Thursday, 14 February 2008
However the real challenge comes in the letter in the Herald (14th Feb) from my old friend Norman Bateman: who effectively asks ‘what and who is a market for these days?’ – and this is something I’d really like feedback on.
It’s easier with farmers’ markets
i) they do support local businesses – I know several businesses that have restructured or built themselves up through farmers’ markets, and a significant number of jobs have been created or safeguarded through our farmers’ markets
ii) they do supply fresh, local food – reducing food miles and bringing people back in touch with food production and seasonality
The Wednesday market is more difficult: for some, the fact that it dates back to 1199 and is key to Morpeth’s heritage as a market town. But Norman Bateman is right – there are few if any traditional market towns, and Morpeth is more commuter town or business centre than market town. The Council’s strategy says the market is run to attract people into the town. Certainly the Chamber of Trade-sponsored bi-annual continental market does that. There’s also an argument that markets can meet a demand for lower cost produce, though maybe not when there’s a Primark or Matalan.
In fact the Morpeth Weds Market is more than half a farmers market – with local producers (Jimmy Bell, Nick Craig, Muriel Brown, Tony from DeliFarm and Janet from Northumbrian Muffins) selling (mostly) their own produce – while others, like Nicky Wall are launching a new local business through the market. Perhaps this is a way forward.
Sunday, 3 February 2008
However - I'm worried about the future of the markets in the transition to the unitary authority. It's a small issue relative to the massive problems involved, but I think it is of major significance to Morpeth. I really can't see the new unitary authority being interested, or having resources, to run the Wednesday Market let alone any farmers' markets.
In theory, I'd have thought that the Morpeth Market Charter would properly come to the Town Council - but I'm not sure they'd be interested in actually running the market.
Then - I can't think of any organisation who would have an interest in running both Morpeth and Ponteland farmers' markets.
Even if there is no interest from parish or town councils, partnerships or trusts - at the very least I think there needs to be some sort of community group or social enterprise running the markets to protect their ethos and objectives.
Saturday, 2 February 2008
In Morpeth North (and) Central, the electorate has chosen councillors of a fairly wide range of political colours over the last few years including LibDem, Labour, Independent and of course Green. Under the new unitary – you will have to decide on just one councillor to represent you – instead of hedging your bets with a mixed bag of one County and three Borough councillors. And you’d better think carefully, because the way things are looking, you are going to be stuck with this one councillor for five years – that’s till 2013 – before you’ll get another election.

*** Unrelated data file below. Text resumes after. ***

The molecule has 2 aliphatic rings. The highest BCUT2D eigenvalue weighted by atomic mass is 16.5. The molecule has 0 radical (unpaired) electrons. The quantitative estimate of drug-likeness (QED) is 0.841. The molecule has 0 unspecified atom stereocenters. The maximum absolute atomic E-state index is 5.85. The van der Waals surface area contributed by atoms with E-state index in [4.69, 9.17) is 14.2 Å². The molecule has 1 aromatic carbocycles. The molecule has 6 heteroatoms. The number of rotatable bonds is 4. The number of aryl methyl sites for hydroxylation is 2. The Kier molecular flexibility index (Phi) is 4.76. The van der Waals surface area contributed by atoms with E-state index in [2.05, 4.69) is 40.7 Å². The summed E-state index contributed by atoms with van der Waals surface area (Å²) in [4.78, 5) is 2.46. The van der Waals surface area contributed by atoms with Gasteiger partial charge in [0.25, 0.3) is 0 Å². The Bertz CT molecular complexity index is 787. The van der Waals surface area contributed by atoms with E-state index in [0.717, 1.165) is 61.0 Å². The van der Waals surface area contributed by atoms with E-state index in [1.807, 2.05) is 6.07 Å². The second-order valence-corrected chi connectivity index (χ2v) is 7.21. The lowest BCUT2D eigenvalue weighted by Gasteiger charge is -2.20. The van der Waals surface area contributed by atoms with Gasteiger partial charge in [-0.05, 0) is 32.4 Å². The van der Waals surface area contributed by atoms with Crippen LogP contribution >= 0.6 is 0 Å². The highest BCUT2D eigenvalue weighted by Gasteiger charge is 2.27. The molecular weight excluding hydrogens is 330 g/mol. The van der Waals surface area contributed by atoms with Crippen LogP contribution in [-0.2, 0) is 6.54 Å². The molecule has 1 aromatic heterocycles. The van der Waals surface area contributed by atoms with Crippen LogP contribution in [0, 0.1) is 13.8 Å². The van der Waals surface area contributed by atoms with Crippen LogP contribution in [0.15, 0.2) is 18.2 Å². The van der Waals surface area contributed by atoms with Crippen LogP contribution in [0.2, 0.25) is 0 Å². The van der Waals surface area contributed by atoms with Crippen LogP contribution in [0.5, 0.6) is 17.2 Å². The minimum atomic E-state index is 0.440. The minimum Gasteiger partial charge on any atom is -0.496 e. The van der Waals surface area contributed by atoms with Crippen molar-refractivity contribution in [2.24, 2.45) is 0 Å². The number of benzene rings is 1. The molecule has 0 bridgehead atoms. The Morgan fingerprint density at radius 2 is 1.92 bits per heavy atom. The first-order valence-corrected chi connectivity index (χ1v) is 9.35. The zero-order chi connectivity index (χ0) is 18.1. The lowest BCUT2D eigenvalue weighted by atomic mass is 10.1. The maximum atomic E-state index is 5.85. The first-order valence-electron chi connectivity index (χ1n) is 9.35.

I’d suggest (but then I would, wouldn’t I) – that you’d be best off with a councillor with a clear political position, but one who has shown that they can work well with all political parties. Because – I reckon that there’ll need to be some serious coalition-building after May 1st.
Friday, 1 February 2008
They say that late January – early February is one of the most depressing times of the year, so isn’t it good of the LibDems to try to cheer us up with that whimsy of half-truths and judicious silences that is the ‘Focus’ newsletter! It is a shame that you really have to know the full truth of what they are getting at to appreciate some of the ironies fully – and yes, the politicians of the other parties are remiss in not getting their version of what’s going on out. This blog and my councillor.info website still only get through to a select few – though I know the number is growing…
There are some amusing tit-bits in the recent January Focus – I particularly liked:
- the suggestion that LibDems had any sort of influence on the Environment Agency’s schedule for flood prevention & protection in Morpeth
- the reference to confusion over recycling as though LibDems had clarified things themselves. (Incidentally – the recent inclusion of Fawdon into the door step glass recycling in Longhirst village round was down to my intervention)
- but most of all, the implied suggestion that the LibDems have any chance of gaining an overall majority on the new unitary council.
The most likely outcome is one of ‘no overall control’ – and two parties will have form a coalition. The LibDems campaigned themselves out of forming in coalition on the Borough Council in last May’s elections. And they are risking doing the same this May!